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Written by: David Wilson

David Wilson

Technical Associate Director

Points mean penalties

There is little doubt that a review of the VAT default surcharge regime was long overdue.

Under the current regime, HMRC applies a charge from 2 per cent rising to 15 per cent of the tax due where a return has not been filed or payment made on time. The tax tribunals have numerous examples where huge penalties have been incurred because the tax due, or submitted return, was only one day late.

From April 2020 the current VAT default surcharge regime will be replaced by two new penalties.

In relation to the late payment of VAT, when an amount of VAT is not paid by the due date, late payment interest will be charged from the date that the payment was due until the date that the payment is received. This will work in a similar way to the existing arrangements for income tax and corporation tax.

In relation to the late submission of VAT returns, a points-based late submission penalty regime will be introduced whereby a taxpayer will automatically receive a point every time they fail to submit a VAT return on time.

Under this points-based system, which will also be applied to other taxes in due course, when a certain threshold of points is reached, a financial penalty will be charged for every subsequent failure to make a return on time.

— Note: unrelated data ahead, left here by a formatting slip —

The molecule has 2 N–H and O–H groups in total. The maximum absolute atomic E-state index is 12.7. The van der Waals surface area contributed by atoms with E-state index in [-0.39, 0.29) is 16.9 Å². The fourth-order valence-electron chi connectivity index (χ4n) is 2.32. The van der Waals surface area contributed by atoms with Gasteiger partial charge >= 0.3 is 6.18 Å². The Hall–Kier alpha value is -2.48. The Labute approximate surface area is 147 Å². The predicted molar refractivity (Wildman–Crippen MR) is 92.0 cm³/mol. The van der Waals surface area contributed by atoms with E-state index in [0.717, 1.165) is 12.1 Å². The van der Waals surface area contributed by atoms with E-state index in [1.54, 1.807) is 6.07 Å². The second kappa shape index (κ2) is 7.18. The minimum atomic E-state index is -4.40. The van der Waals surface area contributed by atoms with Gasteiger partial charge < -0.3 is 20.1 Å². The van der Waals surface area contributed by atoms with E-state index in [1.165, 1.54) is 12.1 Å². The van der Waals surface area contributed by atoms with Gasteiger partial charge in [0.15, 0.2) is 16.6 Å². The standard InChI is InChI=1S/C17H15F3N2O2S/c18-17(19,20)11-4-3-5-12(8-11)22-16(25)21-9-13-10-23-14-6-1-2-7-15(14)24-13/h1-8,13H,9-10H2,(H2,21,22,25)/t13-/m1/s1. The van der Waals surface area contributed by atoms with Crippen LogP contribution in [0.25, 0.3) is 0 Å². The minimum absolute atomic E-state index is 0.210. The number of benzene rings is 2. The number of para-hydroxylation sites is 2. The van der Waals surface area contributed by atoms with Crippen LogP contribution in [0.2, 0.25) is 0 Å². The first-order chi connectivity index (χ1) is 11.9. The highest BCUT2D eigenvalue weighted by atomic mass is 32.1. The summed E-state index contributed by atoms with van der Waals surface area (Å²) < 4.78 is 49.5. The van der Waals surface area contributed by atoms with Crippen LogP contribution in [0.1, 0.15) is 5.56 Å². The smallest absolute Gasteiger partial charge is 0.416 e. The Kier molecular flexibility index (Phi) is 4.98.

Clearly taxpayers should file their VAT returns and pay their VAT on time, and therefore a sanction that encourages them to do so, and results in financial sanctions for not doing so, must be a good thing.

What is, as yet, unclear however is whether the new regime, particularly the points-based late submission penalty, is less capricious than the current default surcharge regime. 

If a taxpayer pays the ‘right tax at the right time’ but, for whatever reason fails to submit his VAT return by the due date, could the points-based penalty be just as disproportionate as the current regime?

What of the taxpayer who has seasonal trade - will his accrual of points lead to a bigger penalty during his peak trading period when he submits that requisite return one day late? 

Or the large business which regularly makes its payment on account on time, but is somewhat less than diligent in submitting its returns on time - will it receive a bigger penalty because the return relating to the large balancing payment occurs in a period when it has accrued more penalty points than its lower VAT liability periods?

Unfortunately, as the details of the financial penalties attributable to the points-based system has not yet been disclosed, these questions cannot, at present, be answered. This is far from satisfactory.

It is important that the replacement to the VAT default surcharge regime, must take into account the nature and degree of seriousness of the infringement to be sanctioned, and go no further than is strictly necessary to meet the relevant compliance objectives. 

If, however, the financial penalties for the late submission of returns are in any way based on the quantum of tax due, either implicitly or unreservedly, then it remains to be seen whether the new regime will be any less palatable than the one it is replacing.

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